1. Assess Threats: Conduct a full threat assessment, which includes a gap analysis and roadmap development.
  2. Get Support: Establish cybersecurity as an autonomous function outside of the traditional IT function, and get support from key stakeholders such as board members.
  3. Implement Systems: Review and if necessary overhaul all cybersecurity policies, procedures and standards, and implement an Information Security Management System (ISMS).
  4. Establish a Hub: Create a Security Operations Center (SOC), which develops and monitors all incident responses.
  5. Design Controls: Assess and fortify data loss prevention by increasing the security of all IT assets (e.g. servers, databases, network components, etc.).
  6. Test Security: Regularly test all lines of defense – including the perimeter, ingress points, software applications, user behavior, etc. – to proactively identify and close gaps.

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Uploading Log Data [Product Update]

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Since today’s advanced threats are persistent, staying hidden on networks for extended periods of time, traffic log analysis is an effective way to detect the breaches.

Seculert supports several methods by which one can upload log data, such as FTPS and Syslog. The latest update to Seculert’s automated breach detection platform includes support of SFTP which uses SSH to securely upload your log files. SFTP is useful when your firewall blocks FTP and it doesn’t require more than one TCP connection.

With this added capability, Seculert customers can use a SFTP client which is part of default command line tools in Linux. And from Windows you can use WinSCP. Continue reading

Destructive “Wiper” Malware Used in Sony Hack Attack

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Sony hack attack

While the entertainment world is buzzing over emails leaked from the Sony hack attack that suggest Hollywood moguls and A-list celebrities are just as dysfunctional as the rest of us mere mortals, the security community is looking at the event from a less scandalous, more substantial perspective to try and figure out what actually happened — and how to prevent a sequel.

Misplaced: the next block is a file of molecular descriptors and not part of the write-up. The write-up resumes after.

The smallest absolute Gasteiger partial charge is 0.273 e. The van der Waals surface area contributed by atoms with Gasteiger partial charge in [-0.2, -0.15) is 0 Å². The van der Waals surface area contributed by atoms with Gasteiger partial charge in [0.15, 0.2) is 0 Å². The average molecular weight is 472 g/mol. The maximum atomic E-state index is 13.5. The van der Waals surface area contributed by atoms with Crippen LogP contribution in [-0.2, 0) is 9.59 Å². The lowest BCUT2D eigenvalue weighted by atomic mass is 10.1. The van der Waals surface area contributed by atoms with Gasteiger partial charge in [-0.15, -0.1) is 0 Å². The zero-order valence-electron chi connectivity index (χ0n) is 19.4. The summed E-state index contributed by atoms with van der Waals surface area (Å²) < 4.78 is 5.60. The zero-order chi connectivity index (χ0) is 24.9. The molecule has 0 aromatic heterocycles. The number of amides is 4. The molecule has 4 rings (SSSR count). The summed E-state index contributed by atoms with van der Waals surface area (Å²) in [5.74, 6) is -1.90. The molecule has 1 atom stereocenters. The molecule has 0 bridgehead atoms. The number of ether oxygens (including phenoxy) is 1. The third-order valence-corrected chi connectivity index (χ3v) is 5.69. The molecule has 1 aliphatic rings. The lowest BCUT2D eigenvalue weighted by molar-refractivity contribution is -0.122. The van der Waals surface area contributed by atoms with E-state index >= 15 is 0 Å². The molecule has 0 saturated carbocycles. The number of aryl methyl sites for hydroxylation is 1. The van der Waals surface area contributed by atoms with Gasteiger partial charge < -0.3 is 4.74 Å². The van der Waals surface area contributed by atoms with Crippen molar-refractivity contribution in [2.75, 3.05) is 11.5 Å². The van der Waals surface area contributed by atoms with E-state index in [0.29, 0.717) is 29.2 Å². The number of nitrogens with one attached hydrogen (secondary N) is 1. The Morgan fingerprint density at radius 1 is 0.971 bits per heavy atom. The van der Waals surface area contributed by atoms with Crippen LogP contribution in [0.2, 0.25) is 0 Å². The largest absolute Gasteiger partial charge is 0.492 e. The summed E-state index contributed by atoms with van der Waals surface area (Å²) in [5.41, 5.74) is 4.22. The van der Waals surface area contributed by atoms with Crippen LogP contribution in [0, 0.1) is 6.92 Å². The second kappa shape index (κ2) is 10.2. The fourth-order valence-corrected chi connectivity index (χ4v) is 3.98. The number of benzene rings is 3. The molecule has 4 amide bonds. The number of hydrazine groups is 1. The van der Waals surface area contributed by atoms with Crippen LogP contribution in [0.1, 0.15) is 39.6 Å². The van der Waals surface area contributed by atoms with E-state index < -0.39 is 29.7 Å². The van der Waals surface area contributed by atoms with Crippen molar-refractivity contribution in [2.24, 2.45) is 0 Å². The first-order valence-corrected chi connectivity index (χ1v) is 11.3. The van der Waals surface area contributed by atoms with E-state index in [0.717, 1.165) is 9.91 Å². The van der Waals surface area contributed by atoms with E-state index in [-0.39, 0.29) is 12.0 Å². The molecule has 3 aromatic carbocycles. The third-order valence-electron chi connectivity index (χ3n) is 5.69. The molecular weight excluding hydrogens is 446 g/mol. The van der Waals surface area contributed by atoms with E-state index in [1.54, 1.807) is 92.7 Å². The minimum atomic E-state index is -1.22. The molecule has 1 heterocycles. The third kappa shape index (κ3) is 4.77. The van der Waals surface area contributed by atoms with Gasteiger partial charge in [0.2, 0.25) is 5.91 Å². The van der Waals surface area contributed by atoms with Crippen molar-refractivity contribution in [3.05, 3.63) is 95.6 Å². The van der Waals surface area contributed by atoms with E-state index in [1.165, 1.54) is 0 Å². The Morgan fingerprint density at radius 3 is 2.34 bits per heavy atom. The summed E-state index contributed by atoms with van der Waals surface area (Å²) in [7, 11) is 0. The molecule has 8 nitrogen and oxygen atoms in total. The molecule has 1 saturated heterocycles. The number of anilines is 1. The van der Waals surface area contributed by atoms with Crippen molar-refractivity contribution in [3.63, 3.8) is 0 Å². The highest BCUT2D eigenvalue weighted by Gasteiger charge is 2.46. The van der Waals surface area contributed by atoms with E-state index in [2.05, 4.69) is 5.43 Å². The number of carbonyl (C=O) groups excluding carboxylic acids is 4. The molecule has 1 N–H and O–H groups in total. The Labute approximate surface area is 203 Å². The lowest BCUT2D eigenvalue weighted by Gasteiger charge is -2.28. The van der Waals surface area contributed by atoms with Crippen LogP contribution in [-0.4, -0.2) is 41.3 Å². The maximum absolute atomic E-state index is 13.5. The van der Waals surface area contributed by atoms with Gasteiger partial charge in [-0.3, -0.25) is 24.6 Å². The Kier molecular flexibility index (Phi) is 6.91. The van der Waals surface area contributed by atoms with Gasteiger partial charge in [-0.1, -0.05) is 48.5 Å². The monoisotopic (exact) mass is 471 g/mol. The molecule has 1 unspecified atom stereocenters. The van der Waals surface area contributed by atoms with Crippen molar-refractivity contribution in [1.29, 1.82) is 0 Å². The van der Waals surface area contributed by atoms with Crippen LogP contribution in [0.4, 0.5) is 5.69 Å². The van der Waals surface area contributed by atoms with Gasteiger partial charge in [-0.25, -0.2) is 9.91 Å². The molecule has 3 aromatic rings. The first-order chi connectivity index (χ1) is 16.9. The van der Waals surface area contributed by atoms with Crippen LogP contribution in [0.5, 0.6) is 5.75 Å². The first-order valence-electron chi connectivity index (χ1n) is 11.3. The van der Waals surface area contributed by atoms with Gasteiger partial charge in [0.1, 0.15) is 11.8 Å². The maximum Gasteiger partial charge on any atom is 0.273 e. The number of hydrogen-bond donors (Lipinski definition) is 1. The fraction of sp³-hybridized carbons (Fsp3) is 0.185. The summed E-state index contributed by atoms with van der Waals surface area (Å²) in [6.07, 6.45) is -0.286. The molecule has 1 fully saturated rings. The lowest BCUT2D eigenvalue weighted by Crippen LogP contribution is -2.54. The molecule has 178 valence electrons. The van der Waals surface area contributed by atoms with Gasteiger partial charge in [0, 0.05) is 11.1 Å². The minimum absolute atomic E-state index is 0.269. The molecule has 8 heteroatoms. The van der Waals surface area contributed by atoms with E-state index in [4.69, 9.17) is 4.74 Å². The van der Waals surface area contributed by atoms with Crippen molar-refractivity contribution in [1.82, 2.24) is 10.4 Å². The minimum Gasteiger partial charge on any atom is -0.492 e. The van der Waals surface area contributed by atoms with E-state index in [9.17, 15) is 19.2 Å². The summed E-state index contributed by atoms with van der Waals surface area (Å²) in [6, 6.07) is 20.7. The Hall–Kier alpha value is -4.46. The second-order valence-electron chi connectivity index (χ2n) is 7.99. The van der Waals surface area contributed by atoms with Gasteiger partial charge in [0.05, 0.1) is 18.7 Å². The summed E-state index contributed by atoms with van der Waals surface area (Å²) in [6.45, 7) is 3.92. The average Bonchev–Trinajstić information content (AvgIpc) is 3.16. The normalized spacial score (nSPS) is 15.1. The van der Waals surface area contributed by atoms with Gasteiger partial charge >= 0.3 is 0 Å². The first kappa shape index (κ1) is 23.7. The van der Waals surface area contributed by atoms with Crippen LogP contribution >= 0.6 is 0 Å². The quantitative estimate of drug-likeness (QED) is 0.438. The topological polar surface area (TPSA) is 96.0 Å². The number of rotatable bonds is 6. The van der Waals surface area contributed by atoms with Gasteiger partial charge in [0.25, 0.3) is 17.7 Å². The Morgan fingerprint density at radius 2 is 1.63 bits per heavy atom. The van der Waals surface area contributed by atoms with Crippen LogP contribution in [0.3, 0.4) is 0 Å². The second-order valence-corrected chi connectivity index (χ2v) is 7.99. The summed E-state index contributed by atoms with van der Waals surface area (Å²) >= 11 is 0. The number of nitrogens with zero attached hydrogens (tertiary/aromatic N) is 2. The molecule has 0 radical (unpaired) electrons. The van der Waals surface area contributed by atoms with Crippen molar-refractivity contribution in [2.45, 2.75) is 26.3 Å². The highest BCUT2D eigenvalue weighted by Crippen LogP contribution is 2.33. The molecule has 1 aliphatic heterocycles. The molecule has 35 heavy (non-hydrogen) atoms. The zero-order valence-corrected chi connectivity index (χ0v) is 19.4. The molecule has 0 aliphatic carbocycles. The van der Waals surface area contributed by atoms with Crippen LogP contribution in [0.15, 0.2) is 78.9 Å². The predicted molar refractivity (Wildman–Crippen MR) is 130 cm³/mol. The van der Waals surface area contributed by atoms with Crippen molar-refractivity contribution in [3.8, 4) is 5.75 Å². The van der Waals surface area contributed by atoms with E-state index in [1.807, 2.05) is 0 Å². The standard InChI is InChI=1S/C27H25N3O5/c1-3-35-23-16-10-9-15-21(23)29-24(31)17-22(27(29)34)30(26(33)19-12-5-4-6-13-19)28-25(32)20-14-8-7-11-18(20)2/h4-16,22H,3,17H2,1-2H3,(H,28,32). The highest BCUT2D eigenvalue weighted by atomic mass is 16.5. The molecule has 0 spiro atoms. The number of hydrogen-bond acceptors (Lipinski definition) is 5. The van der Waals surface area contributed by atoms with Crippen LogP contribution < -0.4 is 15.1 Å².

While the FBI, Sony, and its investigation partner are remaining tight-lipped, we know the following about November 24’s hack attack: Continue reading

Data Breach at Retail Giants, Malware Communicated with Same C&Cs

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Sources close to the data breach investigations at retailers Staples and Michaels have told Brian Krebs that the malware used in each respective attack was found to be communicating with some of the same command and control (C&C) networks.

The data breach at Michaels and its affiliate Aaron Brothers involved two separate 0-day exploit attacks that occurred between May 2013 and February 2014, during which time bad actors stole credit card and debit card data from over 3 million consumers (initial estimates pegged the number at closer to 2.5 million). Continue reading

Cybersecurity Attack: Critical Infrastructure Facilities Vulnerable

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cybersecurity Critical Infrastructure Facilities Vulnerable

While cybersecurity breaches in the retail sector have been dominating headlines for the lasts several months, SANS Institute director Michael Assante is warning that the most vulnerable networks in the US are not those connected to point-of-sale (PoS) terminals — but rather, those connected to the country’s critical infrastructure.

In a recent article published by Forbes, Assante highlighted that the shift from analog to digital controls in water treatment plants, utilities, refineries, military installations, and other essential facilities has, on the one hand, given operators the advanced tools and systems they need for efficient data management. Continue reading